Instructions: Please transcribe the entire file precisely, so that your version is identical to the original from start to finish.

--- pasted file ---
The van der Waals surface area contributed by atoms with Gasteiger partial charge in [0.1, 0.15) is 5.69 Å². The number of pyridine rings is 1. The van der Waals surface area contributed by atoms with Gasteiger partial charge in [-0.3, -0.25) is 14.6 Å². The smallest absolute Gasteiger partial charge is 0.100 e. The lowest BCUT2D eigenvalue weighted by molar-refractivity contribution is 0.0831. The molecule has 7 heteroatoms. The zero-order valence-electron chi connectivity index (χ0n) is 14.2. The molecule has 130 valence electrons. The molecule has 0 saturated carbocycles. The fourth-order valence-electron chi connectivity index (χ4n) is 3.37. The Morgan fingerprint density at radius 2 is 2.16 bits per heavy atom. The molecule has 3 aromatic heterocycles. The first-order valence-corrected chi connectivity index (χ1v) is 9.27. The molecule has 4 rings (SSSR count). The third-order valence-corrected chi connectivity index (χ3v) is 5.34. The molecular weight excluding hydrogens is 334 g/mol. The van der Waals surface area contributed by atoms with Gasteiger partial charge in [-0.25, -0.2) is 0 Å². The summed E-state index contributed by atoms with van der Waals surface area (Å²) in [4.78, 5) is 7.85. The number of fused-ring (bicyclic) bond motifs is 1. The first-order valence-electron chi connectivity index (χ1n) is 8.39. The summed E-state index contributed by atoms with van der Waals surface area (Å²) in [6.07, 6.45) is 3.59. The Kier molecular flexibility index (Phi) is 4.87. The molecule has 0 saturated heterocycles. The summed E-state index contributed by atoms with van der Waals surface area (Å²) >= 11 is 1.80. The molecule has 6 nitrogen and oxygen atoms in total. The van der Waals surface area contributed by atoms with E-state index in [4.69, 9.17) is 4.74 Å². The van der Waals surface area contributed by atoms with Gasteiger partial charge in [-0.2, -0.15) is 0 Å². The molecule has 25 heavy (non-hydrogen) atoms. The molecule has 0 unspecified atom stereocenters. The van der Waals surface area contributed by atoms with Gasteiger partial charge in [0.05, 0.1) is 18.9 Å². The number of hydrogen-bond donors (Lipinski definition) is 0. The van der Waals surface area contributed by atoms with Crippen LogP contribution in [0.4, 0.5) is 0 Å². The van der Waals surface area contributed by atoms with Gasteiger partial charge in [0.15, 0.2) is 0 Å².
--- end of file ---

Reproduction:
The van der Waals surface area contributed by atoms with Gasteiger partial charge in [0.1, 0.15) is 5.69 Å². The number of pyridine rings is 1. The van der Waals surface area contributed by atoms with Gasteiger partial charge in [-0.3, -0.25) is 14.6 Å². The smallest absolute Gasteiger partial charge is 0.100 e. The lowest BCUT2D eigenvalue weighted by molar-refractivity contribution is 0.0831. The molecule has 7 heteroatoms. The zero-order valence-electron chi connectivity index (χ0n) is 14.2. The molecule has 130 valence electrons. The molecule has 0 saturated carbocycles. The fourth-order valence-electron chi connectivity index (χ4n) is 3.37. The Morgan fingerprint density at radius 2 is 2.16 bits per heavy atom. The molecule has 3 aromatic heterocycles. The first-order valence-corrected chi connectivity index (χ1v) is 9.27. The molecule has 4 rings (SSSR count). The third-order valence-corrected chi connectivity index (χ3v) is 5.34. The molecular weight excluding hydrogens is 334 g/mol. The van der Waals surface area contributed by atoms with Gasteiger partial charge in [-0.25, -0.2) is 0 Å². The summed E-state index contributed by atoms with van der Waals surface area (Å²) in [4.78, 5) is 7.85. The number of fused-ring (bicyclic) bond motifs is 1. The first-order valence-electron chi connectivity index (χ1n) is 8.39. The summed E-state index contributed by atoms with van der Waals surface area (Å²) in [6.07, 6.45) is 3.59. The Kier molecular flexibility index (Phi) is 4.87. The molecule has 0 saturated heterocycles. The summed E-state index contributed by atoms with van der Waals surface area (Å²) >= 11 is 1.80. The molecule has 6 nitrogen and oxygen atoms in total. The van der Waals surface area contributed by atoms with E-state index in [4.69, 9.17) is 4.74 Å². The van der Waals surface area contributed by atoms with Gasteiger partial charge in [-0.2, -0.15) is 0 Å². The molecule has 25 heavy (non-hydrogen) atoms. The molecule has 0 unspecified atom stereocenters. The van der Waals surface area contributed by atoms with Gasteiger partial charge in [0.05, 0.1) is 18.9 Å². The number of hydrogen-bond donors (Lipinski definition) is 0. The van der Waals surface area contributed by atoms with Crippen LogP contribution in [0.4, 0.5) is 0 Å². The van der Waals surface area contributed by atoms with Gasteiger partial charge in [0.15, 0.2) is 0 Å².